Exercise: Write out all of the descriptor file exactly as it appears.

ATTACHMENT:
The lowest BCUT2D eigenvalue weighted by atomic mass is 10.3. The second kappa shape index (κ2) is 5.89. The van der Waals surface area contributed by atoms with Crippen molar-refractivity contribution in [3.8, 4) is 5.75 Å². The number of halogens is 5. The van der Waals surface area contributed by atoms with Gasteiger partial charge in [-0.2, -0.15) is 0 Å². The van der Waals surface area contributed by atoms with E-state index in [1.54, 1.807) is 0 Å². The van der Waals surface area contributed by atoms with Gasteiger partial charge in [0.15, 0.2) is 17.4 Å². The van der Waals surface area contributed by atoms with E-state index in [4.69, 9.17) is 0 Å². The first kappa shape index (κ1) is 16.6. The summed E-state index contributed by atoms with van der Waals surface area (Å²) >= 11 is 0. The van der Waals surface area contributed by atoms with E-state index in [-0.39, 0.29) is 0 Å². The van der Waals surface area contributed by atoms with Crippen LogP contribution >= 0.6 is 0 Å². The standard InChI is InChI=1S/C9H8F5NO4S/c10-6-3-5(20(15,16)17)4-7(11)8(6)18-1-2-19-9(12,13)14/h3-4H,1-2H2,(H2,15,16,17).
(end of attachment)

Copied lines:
The lowest BCUT2D eigenvalue weighted by atomic mass is 10.3. The second kappa shape index (κ2) is 5.89. The van der Waals surface area contributed by atoms with Crippen molar-refractivity contribution in [3.8, 4) is 5.75 Å². The number of halogens is 5. The van der Waals surface area contributed by atoms with Gasteiger partial charge in [-0.2, -0.15) is 0 Å². The van der Waals surface area contributed by atoms with E-state index in [1.54, 1.807) is 0 Å². The van der Waals surface area contributed by atoms with Gasteiger partial charge in [0.15, 0.2) is 17.4 Å². The van der Waals surface area contributed by atoms with E-state index in [4.69, 9.17) is 0 Å². The first kappa shape index (κ1) is 16.6. The summed E-state index contributed by atoms with van der Waals surface area (Å²) >= 11 is 0. The van der Waals surface area contributed by atoms with E-state index in [-0.39, 0.29) is 0 Å². The van der Waals surface area contributed by atoms with Crippen LogP contribution >= 0.6 is 0 Å². The standard InChI is InChI=1S/C9H8F5NO4S/c10-6-3-5(20(15,16)17)4-7(11)8(6)18-1-2-19-9(12,13)14/h3-4H,1-2H2,(H2,15,16,17).